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Day of the Dead Celebration… ironically, a festivity full of life!

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It’s no secret that Mexico is a country devoted to the art of the fiesta. But did you know that one of the most important annual celebrations in Mexico is the one dedicated to…death? It’s true, and ironically it is a festivity full of life!

Día de Muertos is a Mexican celebration with  pre-hispanic origins. The celebrations start with  Dia de todos los Santos (All Saints Day) on November 1st, a day dedicated to those souls who died as children, together with saints. It concludes on November 2nd, with the actual Day of the Dead.

The Day of the Dead was celebrated in Mexico even before the arrival of the Spanish explorers. Records have indicated that pre-Hispanic cultures including the MexicasMayasPurépechas and Totonacas celebrated the lives of their ancestors at least since 3,000 years ago.

Today, this is a Christian celebration that combines the pre-Hispanic culture with the Catholic religion, allowing the Mexicans to keep alive its oldest traditions. It mixes the contrasting feelings of the pain of loss in loosing a loved one with a colorful celebration of their life lived.

This celebration is full of traditions: people generally go to the cemeteries and bring flowers (marigolds being  the most popular, known as flower of death). Many of the family members congregate around the family’s gravestones the night of the 1st and build altars honoring the departed, which include their favorite foods and drink, belongings, pictures of the person while he was alive, water for the long trip, candles to iluminate their way, a crucifix and incense of “copal” that simbolizes the passing from life to afterlife. All this decorated with colorful papel picado, marigold flowers, “bread of the dead” and little sugar skulls. They believe that these altars help their dead relatives to have a good trip during their time departed. Other families – rather than going to the cemetery – prepare these altars at home including some or all of the items mentioned above.

Although this is a national celebration, there is one place in Mexico famous for its original and beautiful traditions: Janitzio. In this island in the middle of Lake Pátzcuaro in Michoacán, the celebration begins the 1st at 6pm with the “toque de muertos” , that is the sound of the bells every half minute until the midnight. Right before this time, families congregate and go on a pilgrimage to the cementery in the island, crossing the lake in canoes that look like butterflies with thousands of candles creating a wonderful and surreal image, giving the island and fantastic effect with all the little sparks in between all the walking shadows and the sound of the tolling of the bells. Once in the cementery, people decorate their relative’s graves with flowers, light as many candles as they can and serve delicious dishes around it.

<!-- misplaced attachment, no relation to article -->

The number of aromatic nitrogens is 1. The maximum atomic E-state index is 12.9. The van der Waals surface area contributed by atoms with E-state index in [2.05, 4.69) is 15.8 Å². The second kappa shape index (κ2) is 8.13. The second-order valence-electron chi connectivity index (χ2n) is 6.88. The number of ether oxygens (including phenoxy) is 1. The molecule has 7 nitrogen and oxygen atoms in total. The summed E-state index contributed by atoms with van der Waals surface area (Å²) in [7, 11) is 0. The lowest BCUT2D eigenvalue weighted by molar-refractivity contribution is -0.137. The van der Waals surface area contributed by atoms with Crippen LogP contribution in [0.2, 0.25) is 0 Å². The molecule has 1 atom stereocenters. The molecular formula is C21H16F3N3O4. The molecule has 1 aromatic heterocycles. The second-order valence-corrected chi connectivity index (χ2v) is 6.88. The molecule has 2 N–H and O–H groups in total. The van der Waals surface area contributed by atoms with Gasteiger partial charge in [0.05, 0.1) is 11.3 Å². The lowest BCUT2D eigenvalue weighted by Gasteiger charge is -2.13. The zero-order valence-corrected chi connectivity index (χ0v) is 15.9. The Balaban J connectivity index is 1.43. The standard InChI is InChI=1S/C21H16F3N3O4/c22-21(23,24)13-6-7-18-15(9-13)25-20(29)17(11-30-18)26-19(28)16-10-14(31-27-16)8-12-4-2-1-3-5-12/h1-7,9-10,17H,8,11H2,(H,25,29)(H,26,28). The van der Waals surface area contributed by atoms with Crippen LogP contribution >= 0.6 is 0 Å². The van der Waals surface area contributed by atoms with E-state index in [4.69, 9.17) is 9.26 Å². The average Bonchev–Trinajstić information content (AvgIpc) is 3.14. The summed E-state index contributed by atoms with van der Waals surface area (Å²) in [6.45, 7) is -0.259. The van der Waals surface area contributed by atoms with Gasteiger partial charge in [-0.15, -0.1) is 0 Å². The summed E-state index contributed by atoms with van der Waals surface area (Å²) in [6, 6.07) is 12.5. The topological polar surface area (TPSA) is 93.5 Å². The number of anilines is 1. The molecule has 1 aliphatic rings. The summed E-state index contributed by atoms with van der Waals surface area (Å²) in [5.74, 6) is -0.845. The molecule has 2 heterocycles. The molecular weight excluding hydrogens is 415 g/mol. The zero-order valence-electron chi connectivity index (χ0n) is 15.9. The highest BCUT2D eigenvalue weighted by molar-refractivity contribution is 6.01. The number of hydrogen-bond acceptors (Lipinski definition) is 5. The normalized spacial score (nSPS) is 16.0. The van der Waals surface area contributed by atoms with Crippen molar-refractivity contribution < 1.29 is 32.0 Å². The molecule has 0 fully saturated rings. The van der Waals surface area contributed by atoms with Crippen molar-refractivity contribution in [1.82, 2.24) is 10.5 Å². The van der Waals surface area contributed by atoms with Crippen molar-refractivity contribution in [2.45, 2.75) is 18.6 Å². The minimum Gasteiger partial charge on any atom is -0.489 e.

At midnight, men sing songs of praise around the grave, while women are on their knees pulling out the petals of the marigold, or cempasuchitl flowers, and spreading them around.

There’s a small church next to the cementary, here all the families who do not have dead relatives or those who passed away more than 3 years ago, get together for a religious ceremony, carrying only candles and saying spechless all night long. This obeys to a prehispanic belief that established that it would take 3 years for a dead person to get to the Mictlan (Heaven), where he will rest forever. That is why after the 3-year period of time, it is no longer necessary to accompany the departed in the cemetery, you need only to pray for them at the church.

Now you know why the celebration of the Day of the Dead in Janitzio has been declared an Intangible Cultural Heritage by UNESCO in order to help the ritual survive and thrive in the modern world.

Would you like to adopt this beautiful tradition? Start this year creating your own Altar de Muertos dedicated to a good friend of family member who is not longer with you, here the basic elements to include:

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